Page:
This was not an adventure for the faint of heart. Added to a schedule that kept us on the move from around 6 AM till well past 10 PM, was the enormous physical challenge of a 12,000 foot change in elevation. While touring the Galapagos we worried about getting sea sick. Then, one night we slept at 11,000 feet.
I was confident about my ability to withstand elevation. My childhood was spent at 7,000 feet and I frequently ski and hike at high elevations. But, the quick change from sea level was disconcerting. A few folks succumbed. I steadfastly avoided alcohol (such sacrifice!) and heavy meals. For once in my life, I heeded warnings to slow down and avoid strenuous activity. I gulped down hot Mate de Coca tea offered by the natives as protection against altitude sickness. I’ll never know if my precautions paid off or if I would have been okay anyway. I did notice that hiking the half-mile hill to our hotel in Cusco required several breathers along the way. At the hotel, I resisted the usual impulse to run up the stairs. Even at my turtle pace, I was huffing by the time I got to our room on the second floor. But I experienced no illness or headaches.
During our brief stay in Cusco we visited an amazing array of Inca landmarks: The Ancient Temple of the Sun; Q’enko shrine; Tambomachay shrine; and Pukapukara, the Inca equivalent of a stage stop; to name a few. We all suffered from exhaustion at the fortress of Sacsayhuaman which sits at nearly 12,000 feet. But by the time we were this far into the trip, we were exhausted in general so it was difficult to assess to what degree the altitude was affecting us.
Our visit to Machu Picchu required another half day of travel by bus and then by train. The train follows the Pongo de Mainique—Main Canyon—section of the Urubamba River, a tributary of the Amazon. Rock walls enclose the river and reach for the cloud forest that clings to the peaks above. I gaped at the churning chocolate of class IV rapids that actually made the renowned white water of the North Fork of the Payette River look tame.
The river was low, the equivalent of our November flow. Angry waters spill under a bridge which transports hikers on the sacred Inca Trail to the ruins—a four day trek that involves scaling an 11,000 foot pass. From the comfort of my train seat by the window, I developed a new respect for a friend who was scheduled to hike this ancient trail with his daughter a few days after my visit.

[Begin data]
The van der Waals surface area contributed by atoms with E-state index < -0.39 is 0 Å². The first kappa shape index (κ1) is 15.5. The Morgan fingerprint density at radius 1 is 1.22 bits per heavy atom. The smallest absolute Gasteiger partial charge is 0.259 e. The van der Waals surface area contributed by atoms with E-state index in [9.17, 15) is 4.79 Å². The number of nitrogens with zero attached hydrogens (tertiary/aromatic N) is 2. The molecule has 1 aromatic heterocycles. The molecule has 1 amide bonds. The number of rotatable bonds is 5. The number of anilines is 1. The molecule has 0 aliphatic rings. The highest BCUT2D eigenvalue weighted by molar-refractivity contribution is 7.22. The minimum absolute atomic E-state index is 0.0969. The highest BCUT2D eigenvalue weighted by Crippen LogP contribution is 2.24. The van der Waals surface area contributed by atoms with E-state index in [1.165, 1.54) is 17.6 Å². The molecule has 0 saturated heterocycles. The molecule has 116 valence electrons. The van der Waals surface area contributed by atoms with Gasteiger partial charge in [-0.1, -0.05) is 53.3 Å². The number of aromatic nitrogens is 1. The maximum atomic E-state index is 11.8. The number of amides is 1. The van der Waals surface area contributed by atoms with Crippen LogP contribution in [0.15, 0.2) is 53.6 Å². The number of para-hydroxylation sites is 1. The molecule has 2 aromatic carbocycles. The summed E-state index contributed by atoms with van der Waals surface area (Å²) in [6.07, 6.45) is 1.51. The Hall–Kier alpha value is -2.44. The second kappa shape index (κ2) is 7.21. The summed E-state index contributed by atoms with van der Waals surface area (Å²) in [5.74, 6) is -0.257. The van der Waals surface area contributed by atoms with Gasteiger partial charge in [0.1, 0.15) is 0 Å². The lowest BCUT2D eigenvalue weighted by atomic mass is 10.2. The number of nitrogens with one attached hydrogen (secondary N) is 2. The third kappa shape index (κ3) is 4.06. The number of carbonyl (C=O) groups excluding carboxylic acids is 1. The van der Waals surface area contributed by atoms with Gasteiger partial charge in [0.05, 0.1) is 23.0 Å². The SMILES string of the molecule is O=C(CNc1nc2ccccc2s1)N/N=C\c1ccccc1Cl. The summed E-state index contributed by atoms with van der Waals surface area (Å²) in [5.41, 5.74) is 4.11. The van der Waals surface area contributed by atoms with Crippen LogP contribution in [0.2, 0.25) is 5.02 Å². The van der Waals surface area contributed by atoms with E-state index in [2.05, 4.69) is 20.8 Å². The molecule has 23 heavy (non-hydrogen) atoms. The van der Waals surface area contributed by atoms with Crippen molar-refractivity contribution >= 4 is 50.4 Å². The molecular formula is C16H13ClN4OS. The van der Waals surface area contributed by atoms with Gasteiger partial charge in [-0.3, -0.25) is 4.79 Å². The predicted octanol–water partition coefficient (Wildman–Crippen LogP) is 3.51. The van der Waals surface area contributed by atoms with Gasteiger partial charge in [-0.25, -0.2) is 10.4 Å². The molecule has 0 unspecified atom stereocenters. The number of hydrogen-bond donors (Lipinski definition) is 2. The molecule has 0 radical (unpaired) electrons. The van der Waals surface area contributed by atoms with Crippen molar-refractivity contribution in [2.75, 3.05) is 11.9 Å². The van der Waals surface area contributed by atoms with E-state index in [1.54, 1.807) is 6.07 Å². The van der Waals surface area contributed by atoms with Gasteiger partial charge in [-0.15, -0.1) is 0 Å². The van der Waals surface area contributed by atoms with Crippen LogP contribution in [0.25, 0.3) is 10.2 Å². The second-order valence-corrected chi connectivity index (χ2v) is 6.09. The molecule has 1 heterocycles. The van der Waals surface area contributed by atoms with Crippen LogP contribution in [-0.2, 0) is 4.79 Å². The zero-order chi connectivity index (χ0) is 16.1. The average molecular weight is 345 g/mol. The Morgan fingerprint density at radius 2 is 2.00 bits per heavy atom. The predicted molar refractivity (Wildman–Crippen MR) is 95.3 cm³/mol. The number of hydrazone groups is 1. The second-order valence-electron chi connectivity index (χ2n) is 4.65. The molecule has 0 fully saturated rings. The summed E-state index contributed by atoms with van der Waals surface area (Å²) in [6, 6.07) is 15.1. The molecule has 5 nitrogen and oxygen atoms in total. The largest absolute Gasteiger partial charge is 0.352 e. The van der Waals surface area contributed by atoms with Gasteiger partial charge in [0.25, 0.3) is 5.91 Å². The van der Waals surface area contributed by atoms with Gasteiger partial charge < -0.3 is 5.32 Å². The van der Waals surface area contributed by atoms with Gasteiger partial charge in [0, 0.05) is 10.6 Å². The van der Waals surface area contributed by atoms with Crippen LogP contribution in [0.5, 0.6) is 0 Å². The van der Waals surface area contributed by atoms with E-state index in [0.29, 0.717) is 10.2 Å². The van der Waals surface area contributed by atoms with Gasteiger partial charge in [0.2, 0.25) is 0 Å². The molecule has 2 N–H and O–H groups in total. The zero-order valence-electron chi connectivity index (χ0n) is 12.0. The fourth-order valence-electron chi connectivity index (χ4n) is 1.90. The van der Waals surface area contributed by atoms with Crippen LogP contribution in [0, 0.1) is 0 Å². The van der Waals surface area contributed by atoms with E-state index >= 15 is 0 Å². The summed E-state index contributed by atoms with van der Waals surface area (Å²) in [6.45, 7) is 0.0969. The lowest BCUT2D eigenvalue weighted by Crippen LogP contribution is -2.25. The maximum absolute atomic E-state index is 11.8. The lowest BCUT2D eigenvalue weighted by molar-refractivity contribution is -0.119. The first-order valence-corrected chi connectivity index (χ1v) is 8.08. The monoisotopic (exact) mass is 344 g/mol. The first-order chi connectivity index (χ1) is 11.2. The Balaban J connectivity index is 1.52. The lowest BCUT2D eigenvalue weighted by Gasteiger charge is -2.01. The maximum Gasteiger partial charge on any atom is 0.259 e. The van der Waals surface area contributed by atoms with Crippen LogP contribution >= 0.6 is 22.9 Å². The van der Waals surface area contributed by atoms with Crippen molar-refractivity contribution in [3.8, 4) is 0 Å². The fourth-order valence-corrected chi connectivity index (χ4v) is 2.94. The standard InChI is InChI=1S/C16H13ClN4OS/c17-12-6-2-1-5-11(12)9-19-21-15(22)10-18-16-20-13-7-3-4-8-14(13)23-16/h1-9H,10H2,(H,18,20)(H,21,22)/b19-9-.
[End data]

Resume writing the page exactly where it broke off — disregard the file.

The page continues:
Mystery shrouds these ruins like the clouds that hover around the 20,000 foot peaks surrounding the sacred village. Our guide—Ramiro III—explained his theory that this place, located in the heart of the jungle and situated to align precisely with the sun, the moon, and geographic landmarks, was used as a holy sanctuary and academy for high priests of the Inca civilization. While the capital city of Cusco may be considered the brains of the Inca culture, Machu Picchu was the heart and soul of the civilization, and the Inca Trail was the artery that connected these two essentials.
Built between 1430 and 1530, the stone walls and construction are typical of Inca architectural genius. Without the use of metal tools or wheels, granite monoliths were cut to nest together as tightly as a three-dimensional puzzle. Without the benefit of mortar, the rocks are sealed by virtue of their precise measurements. Broad-based, trapezoidal geometry defies the frequent shuddering of the fault lines beneath the Andes. An integrated system of drainage and plumbing is build right into the granite structure of the city in the sky. It is believed that 90% of the inhabitants of the self-supporting sanctuary served the other 10% of the holy or royal residents. Agriculture, stone masonry, food storage and preservation, and the crafts necessary for living were all accomplished on site. It was a city built to support the sacred.
Why was the sanctuary suddenly abandoned? Why did the Inca civilization, so large, so spread out, and so scientifically advanced, disappear without a trace? Theories abound:
• Resource depletion
• Discontent among the lower echelons of the hierarchy
• Sudden climate change, possibly due to a major geological event
• Disease and epidemics—exacerbated by the presence of Spanish conquistadors
• Introduction of metallurgy in war—until the Spanish arrived, silver and gold were only used ornamentally
It is likely that all of these possibilities and more converged in such a way as to weaken the nobility’s power over the people, thus providing the heavily armed Spaniards enough of a chink to overpower the decentralized populace.
What is most astounding about Machu Picchu is that while the Spanish conquered the Inca, this sacred sanctuary was reclaimed by the jungle before the conquistadors learned of its existence. The ruins lay buried under the jungle carpet for nearly four centuries before Yale archaeologist/treasure hunter, Hiram Bingham, stumbled upon it quite by accident as he was searching for a different set of Inca ruins. Bingham was led to the base of the mountain by indigenous farmers who used some of the terraces for their own crops.